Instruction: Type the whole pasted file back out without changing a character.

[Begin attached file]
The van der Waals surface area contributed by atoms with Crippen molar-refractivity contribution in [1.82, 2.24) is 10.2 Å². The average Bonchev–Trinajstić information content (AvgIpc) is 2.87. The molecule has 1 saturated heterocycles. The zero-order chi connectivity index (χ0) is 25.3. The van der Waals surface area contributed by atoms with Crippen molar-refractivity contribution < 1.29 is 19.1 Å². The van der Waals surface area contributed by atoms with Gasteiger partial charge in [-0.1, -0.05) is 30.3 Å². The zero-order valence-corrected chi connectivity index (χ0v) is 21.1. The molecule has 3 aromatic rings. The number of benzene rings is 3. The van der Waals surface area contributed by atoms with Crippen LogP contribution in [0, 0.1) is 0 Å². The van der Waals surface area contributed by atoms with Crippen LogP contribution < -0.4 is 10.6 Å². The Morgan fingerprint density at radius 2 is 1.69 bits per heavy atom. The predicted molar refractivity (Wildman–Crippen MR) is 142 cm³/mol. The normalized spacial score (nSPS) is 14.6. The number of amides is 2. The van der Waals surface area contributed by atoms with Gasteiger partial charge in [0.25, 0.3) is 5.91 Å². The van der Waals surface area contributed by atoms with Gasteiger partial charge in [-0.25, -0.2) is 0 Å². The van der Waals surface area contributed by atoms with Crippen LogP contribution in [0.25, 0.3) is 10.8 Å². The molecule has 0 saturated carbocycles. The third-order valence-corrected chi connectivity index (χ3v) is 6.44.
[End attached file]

The van der Waals surface area contributed by atoms with Crippen molar-refractivity contribution in [1.82, 2.24) is 10.2 Å². The average Bonchev–Trinajstić information content (AvgIpc) is 2.87. The molecule has 1 saturated heterocycles. The zero-order chi connectivity index (χ0) is 25.3. The van der Waals surface area contributed by atoms with Crippen molar-refractivity contribution < 1.29 is 19.1 Å². The van der Waals surface area contributed by atoms with Gasteiger partial charge in [-0.1, -0.05) is 30.3 Å². The zero-order valence-corrected chi connectivity index (χ0v) is 21.1. The molecule has 3 aromatic rings. The number of benzene rings is 3. The van der Waals surface area contributed by atoms with Crippen LogP contribution in [0, 0.1) is 0 Å². The van der Waals surface area contributed by atoms with Crippen LogP contribution < -0.4 is 10.6 Å². The Morgan fingerprint density at radius 2 is 1.69 bits per heavy atom. The predicted molar refractivity (Wildman–Crippen MR) is 142 cm³/mol. The normalized spacial score (nSPS) is 14.6. The number of amides is 2. The van der Waals surface area contributed by atoms with Gasteiger partial charge in [0.25, 0.3) is 5.91 Å². The van der Waals surface area contributed by atoms with Gasteiger partial charge in [-0.25, -0.2) is 0 Å². The van der Waals surface area contributed by atoms with Crippen LogP contribution in [0.25, 0.3) is 10.8 Å². The molecule has 0 saturated carbocycles. The third-order valence-corrected chi connectivity index (χ3v) is 6.44.